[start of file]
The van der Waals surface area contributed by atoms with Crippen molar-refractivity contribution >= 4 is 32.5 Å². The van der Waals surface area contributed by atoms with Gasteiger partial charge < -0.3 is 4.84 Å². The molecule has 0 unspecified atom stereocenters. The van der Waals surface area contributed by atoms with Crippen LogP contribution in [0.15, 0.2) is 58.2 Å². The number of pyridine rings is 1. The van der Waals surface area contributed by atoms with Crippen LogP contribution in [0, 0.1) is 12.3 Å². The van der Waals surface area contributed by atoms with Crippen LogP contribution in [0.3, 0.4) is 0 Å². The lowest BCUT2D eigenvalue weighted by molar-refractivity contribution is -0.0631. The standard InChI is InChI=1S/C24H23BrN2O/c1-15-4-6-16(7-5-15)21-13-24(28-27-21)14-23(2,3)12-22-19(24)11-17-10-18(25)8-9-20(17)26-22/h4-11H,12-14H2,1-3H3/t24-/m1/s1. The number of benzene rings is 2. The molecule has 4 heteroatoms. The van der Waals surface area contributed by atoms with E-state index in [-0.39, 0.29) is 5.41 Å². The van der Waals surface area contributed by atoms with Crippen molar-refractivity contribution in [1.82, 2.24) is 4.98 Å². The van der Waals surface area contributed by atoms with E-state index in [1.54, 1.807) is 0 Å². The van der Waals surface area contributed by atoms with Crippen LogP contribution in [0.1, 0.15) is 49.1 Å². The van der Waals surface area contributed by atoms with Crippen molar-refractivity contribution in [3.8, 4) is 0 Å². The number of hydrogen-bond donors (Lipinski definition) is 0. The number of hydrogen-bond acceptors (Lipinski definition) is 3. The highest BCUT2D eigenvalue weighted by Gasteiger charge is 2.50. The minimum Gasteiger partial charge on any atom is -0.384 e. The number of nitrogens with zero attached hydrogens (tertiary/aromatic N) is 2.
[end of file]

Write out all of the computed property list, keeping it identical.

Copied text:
The van der Waals surface area contributed by atoms with Crippen molar-refractivity contribution >= 4 is 32.5 Å². The van der Waals surface area contributed by atoms with Gasteiger partial charge < -0.3 is 4.84 Å². The molecule has 0 unspecified atom stereocenters. The van der Waals surface area contributed by atoms with Crippen LogP contribution in [0.15, 0.2) is 58.2 Å². The number of pyridine rings is 1. The van der Waals surface area contributed by atoms with Crippen LogP contribution in [0, 0.1) is 12.3 Å². The van der Waals surface area contributed by atoms with Crippen LogP contribution in [0.3, 0.4) is 0 Å². The lowest BCUT2D eigenvalue weighted by molar-refractivity contribution is -0.0631. The standard InChI is InChI=1S/C24H23BrN2O/c1-15-4-6-16(7-5-15)21-13-24(28-27-21)14-23(2,3)12-22-19(24)11-17-10-18(25)8-9-20(17)26-22/h4-11H,12-14H2,1-3H3/t24-/m1/s1. The number of benzene rings is 2. The molecule has 4 heteroatoms. The van der Waals surface area contributed by atoms with E-state index in [-0.39, 0.29) is 5.41 Å². The van der Waals surface area contributed by atoms with Crippen molar-refractivity contribution in [1.82, 2.24) is 4.98 Å². The van der Waals surface area contributed by atoms with E-state index in [1.54, 1.807) is 0 Å². The van der Waals surface area contributed by atoms with Crippen LogP contribution in [0.1, 0.15) is 49.1 Å². The van der Waals surface area contributed by atoms with Crippen molar-refractivity contribution in [3.8, 4) is 0 Å². The number of hydrogen-bond donors (Lipinski definition) is 0. The number of hydrogen-bond acceptors (Lipinski definition) is 3. The highest BCUT2D eigenvalue weighted by Gasteiger charge is 2.50. The minimum Gasteiger partial charge on any atom is -0.384 e. The number of nitrogens with zero attached hydrogens (tertiary/aromatic N) is 2.